There is no doubt about it – fossil fuels still reign supreme. Industry and consumers are still slaves to this non-renewable resource despite the fact that it pollutes our environment and results in an inequitable distribution of wealth that is concentrated in the hands of a select group of people not necessarily concerned with the welfare of the world or its citizen. In the United States, a mere 9% of the energy used comes from renewable sources including biomass, geothermal, wind, solar and hydropower. This means that 91%of the 95 billion Btu of energy that America uses comes from non-renewable sources like petroleum [36%], natural gas [27%], coal [18%] and nuclear [8%]. The distribution of use is similar on a global scale – of the 511 quadrillion Btu of energy consumed, 34% is produced by produced by petroleum, 29% by coal, 23% by natural gas and 5% from nuclear reactions, while a mere 8% of the consumed energy is produced renewably.
The persistence of dependency of oil lies on cost and reluctance to change at both the individual and institutional level. Industry is hesitant to invest in new infrastructure and technology that has not necessarily been proven as effective in the long-term or that may disrupt business was usual. Conflicting information confuses consumers. The pressure imposed by privately motivated interests discourages the political promotion of clean and renewable energies.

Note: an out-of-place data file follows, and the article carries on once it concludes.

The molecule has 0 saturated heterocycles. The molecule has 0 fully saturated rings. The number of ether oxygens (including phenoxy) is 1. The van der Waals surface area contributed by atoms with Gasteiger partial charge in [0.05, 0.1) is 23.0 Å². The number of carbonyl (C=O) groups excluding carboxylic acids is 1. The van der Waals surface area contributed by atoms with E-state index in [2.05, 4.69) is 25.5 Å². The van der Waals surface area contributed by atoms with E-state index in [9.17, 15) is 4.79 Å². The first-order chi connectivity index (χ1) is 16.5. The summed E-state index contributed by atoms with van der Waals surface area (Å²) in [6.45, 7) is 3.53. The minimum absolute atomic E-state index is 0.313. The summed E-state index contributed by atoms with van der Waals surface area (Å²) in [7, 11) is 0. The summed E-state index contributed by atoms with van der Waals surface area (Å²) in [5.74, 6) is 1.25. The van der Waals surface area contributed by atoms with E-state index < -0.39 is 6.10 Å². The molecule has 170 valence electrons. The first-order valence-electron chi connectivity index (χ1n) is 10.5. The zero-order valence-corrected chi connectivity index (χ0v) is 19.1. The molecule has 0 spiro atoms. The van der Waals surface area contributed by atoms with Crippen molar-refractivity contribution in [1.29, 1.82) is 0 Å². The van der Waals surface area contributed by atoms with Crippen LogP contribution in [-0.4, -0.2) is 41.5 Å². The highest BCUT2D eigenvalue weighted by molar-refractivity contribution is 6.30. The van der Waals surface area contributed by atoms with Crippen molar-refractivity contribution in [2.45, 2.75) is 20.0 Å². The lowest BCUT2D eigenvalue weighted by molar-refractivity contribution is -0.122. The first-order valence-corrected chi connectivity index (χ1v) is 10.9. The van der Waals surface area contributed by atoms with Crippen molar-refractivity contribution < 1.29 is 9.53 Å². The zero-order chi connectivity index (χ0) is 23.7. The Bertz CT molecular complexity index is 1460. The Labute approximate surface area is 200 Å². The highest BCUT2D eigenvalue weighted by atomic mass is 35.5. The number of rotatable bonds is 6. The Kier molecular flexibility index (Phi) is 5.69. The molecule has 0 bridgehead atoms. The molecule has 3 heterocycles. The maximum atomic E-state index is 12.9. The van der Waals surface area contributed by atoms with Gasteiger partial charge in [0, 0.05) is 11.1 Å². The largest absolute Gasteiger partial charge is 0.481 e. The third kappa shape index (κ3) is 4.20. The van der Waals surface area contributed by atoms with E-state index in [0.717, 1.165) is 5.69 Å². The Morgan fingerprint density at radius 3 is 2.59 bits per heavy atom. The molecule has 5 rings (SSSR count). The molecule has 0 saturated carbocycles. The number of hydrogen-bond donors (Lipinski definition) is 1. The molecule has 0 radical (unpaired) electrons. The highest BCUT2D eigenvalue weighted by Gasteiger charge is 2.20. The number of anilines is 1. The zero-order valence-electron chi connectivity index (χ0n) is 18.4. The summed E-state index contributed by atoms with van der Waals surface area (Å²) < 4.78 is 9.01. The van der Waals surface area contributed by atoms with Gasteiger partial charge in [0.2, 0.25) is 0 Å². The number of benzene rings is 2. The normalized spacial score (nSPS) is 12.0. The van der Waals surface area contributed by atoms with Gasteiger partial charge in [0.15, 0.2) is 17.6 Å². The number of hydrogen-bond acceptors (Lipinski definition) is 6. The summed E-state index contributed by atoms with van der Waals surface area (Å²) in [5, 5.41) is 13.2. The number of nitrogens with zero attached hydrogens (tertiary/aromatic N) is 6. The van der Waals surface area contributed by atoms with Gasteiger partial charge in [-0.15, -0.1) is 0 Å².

There have also been difficulties with harnessing renewable energy sources so that they can be adapted to use in everyday life [ex. hydrogen cells]. Some methods of producing renewable energy also require non-renewable resources for production [e.g. solar panels that require tellurium]. Furthermore, non-renewable energy sources are still quite inexpensive. For instance, a gallon of gas is less expensive than a cup of coffee [liter for liter, gallon for gallon]. Moreover, in developing nations, meeting the basic needs of citizens at any cost is often more important than thinking about the long-term environmental consequences of present actions.
Based on these unfortunate truths, it becomes clear why the world’s dependence on fossil fuels remains – not enough alternatives have been developed, strong forces are working to keep nonrenewable energy sources mainstream, some have no other choice and ultimately there are not yet enough economic incentives to change (see why are humans reluctant to take global warming seriously?). Until these truths change or the fossil fuels run out, it is sad to say, but change is unlikely to ensue.